Read The Start of Everything Online

Authors: Emily Winslow

The Start of Everything (4 page)

BOOK: The Start of Everything

“Are you all right?” Luke had come close again. He was so close his nostrils were as big as the movie horse’s. I could smell that he’d eaten Doritos.

I twisted my head away from him as far as I could, but it wasn’t enough.

“Mum!” he called again. I didn’t have my hands over my ears this time, and he didn’t bother to face the kitchen door. His mouth was right next to me when he shouted.

“Stop it!” I shouted back. I pummelled him with my fists. I pushed and pushed his chest until he was back on the other end of the couch, where he had started. Dad pulled me off him. He wrapped his arms
around my chest and lifted me up. I kicked backwards, pounding my heels into his thighs.

He carried me into my room and dropped me onto my bed. I bounced. He didn’t sit on the mattress with me or even turn on my light. He got out and closed the door. I got up and put my ear against it. “I’m so, so sorry,” he said, but not to me.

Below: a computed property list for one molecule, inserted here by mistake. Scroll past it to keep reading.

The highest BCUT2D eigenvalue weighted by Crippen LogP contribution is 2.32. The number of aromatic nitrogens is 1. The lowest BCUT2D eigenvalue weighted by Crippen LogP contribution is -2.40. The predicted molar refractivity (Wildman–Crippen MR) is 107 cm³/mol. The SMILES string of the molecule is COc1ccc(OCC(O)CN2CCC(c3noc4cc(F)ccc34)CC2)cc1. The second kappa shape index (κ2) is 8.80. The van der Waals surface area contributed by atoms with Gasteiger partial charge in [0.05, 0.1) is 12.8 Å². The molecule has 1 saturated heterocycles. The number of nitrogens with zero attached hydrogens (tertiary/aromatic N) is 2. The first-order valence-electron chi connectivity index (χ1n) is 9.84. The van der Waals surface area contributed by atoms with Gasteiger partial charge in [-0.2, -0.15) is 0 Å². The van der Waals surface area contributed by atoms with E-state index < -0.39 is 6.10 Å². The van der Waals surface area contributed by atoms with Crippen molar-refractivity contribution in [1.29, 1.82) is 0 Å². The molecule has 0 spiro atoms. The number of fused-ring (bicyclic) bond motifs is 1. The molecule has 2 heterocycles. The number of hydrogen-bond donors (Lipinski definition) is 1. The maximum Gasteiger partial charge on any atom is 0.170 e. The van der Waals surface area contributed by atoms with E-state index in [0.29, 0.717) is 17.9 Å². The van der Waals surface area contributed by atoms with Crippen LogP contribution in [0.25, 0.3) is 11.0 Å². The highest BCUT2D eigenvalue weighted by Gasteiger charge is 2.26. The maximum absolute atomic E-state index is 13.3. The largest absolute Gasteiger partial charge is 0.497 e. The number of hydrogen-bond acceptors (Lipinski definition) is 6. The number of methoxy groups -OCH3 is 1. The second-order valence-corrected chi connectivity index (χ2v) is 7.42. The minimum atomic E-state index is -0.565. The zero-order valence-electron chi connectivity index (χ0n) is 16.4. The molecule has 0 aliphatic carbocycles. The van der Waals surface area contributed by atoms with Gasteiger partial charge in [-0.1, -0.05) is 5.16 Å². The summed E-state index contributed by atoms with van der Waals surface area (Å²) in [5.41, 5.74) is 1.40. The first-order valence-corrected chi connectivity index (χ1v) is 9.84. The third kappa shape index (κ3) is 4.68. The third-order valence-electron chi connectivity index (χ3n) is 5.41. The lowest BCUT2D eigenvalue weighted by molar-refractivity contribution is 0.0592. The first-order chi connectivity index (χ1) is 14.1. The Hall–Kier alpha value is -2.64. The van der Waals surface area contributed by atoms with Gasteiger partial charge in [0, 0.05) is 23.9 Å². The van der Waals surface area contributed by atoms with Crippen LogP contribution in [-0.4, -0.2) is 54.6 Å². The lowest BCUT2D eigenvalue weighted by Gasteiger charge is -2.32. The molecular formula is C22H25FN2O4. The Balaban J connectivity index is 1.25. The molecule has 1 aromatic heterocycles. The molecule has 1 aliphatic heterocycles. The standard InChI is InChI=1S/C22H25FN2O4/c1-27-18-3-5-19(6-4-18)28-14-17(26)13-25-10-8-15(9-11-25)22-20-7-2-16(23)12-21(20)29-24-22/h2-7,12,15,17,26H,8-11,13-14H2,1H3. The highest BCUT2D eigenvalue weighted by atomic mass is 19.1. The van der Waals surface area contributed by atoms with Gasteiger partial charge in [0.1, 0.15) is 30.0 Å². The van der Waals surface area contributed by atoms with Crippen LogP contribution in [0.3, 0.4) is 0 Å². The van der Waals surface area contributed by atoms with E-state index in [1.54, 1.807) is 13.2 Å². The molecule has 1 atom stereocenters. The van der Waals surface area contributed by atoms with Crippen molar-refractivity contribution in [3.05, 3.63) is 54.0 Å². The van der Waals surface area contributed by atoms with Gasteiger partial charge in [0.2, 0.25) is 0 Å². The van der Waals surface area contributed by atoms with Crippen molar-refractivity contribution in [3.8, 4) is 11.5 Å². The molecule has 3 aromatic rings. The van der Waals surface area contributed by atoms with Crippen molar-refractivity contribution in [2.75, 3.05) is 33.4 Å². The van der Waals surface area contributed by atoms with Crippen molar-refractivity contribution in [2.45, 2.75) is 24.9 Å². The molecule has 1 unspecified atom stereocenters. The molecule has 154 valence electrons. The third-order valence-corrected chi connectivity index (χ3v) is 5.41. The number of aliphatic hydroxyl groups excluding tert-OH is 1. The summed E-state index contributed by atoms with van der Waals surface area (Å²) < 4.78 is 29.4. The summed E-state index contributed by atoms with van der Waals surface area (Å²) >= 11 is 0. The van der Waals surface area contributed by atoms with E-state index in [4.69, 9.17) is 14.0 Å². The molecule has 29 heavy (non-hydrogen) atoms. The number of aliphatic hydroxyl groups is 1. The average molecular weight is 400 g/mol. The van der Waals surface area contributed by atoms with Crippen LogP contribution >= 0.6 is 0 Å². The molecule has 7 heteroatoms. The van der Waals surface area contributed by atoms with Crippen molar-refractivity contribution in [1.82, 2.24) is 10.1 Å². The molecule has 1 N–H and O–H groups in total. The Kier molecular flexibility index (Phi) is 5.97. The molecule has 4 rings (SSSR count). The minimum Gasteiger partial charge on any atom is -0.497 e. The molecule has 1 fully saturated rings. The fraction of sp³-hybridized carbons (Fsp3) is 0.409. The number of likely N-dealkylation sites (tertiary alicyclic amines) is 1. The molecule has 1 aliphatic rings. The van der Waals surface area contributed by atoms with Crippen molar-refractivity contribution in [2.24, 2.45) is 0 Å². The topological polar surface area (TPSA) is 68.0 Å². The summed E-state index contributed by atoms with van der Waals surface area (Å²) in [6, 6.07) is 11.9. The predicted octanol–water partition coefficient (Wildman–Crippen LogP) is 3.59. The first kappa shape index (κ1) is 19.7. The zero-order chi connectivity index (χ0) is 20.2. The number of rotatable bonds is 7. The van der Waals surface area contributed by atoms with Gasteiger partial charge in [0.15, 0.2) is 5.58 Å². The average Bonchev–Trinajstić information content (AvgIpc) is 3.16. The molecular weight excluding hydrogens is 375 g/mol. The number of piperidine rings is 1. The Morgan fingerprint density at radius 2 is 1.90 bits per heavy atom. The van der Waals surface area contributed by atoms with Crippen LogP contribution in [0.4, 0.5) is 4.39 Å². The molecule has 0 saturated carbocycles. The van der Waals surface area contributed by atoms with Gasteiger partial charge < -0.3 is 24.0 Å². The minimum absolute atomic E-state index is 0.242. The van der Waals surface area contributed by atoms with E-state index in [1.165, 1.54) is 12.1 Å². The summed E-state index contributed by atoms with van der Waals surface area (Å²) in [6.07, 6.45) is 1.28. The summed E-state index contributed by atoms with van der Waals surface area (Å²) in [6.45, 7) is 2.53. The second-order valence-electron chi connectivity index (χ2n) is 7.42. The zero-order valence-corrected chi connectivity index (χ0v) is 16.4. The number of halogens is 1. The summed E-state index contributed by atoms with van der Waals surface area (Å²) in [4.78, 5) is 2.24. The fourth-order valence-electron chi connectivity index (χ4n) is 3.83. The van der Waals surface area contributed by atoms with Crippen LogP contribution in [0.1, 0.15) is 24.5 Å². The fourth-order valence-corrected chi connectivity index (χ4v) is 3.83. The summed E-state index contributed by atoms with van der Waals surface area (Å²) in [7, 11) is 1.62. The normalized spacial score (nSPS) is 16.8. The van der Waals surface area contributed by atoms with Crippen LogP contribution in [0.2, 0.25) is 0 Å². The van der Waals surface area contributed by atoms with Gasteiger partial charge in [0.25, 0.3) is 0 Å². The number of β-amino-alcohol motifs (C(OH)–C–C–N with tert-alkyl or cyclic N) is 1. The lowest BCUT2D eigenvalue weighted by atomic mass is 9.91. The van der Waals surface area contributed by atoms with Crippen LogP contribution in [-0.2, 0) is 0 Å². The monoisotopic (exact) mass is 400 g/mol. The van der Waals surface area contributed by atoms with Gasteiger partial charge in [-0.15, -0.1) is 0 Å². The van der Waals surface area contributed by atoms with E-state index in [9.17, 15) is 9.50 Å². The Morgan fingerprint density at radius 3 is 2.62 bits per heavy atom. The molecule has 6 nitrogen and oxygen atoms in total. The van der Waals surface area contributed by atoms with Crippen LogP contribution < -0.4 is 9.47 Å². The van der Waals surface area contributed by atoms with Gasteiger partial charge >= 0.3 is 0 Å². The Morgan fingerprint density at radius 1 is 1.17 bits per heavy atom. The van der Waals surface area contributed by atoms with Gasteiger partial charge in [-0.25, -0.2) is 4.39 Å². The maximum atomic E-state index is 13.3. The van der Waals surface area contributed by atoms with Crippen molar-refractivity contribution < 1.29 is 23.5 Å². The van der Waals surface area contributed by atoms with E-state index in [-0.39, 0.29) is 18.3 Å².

Back in the present, the chapel organ blasted a chord. My bag fell over and spilled my notebook out. The apple used it as a slide.

The organ blew louder and louder. I grabbed up my things and ran at the glass doors, sliding on the patterned tiles. I pushed through into the courtyard. The grass faintly glowed, the way aggressively living things do.

The door swung shut, keeping the organist in. I breathed through my nose. I’ve learned to do that, to slow everything down.

The tour group had moved on. I scurried past Louis, back out onto Trumpington Street. I looked back at the corner, at a new crowd gathered in front of the clock.

I turned the other way, towards the hospital.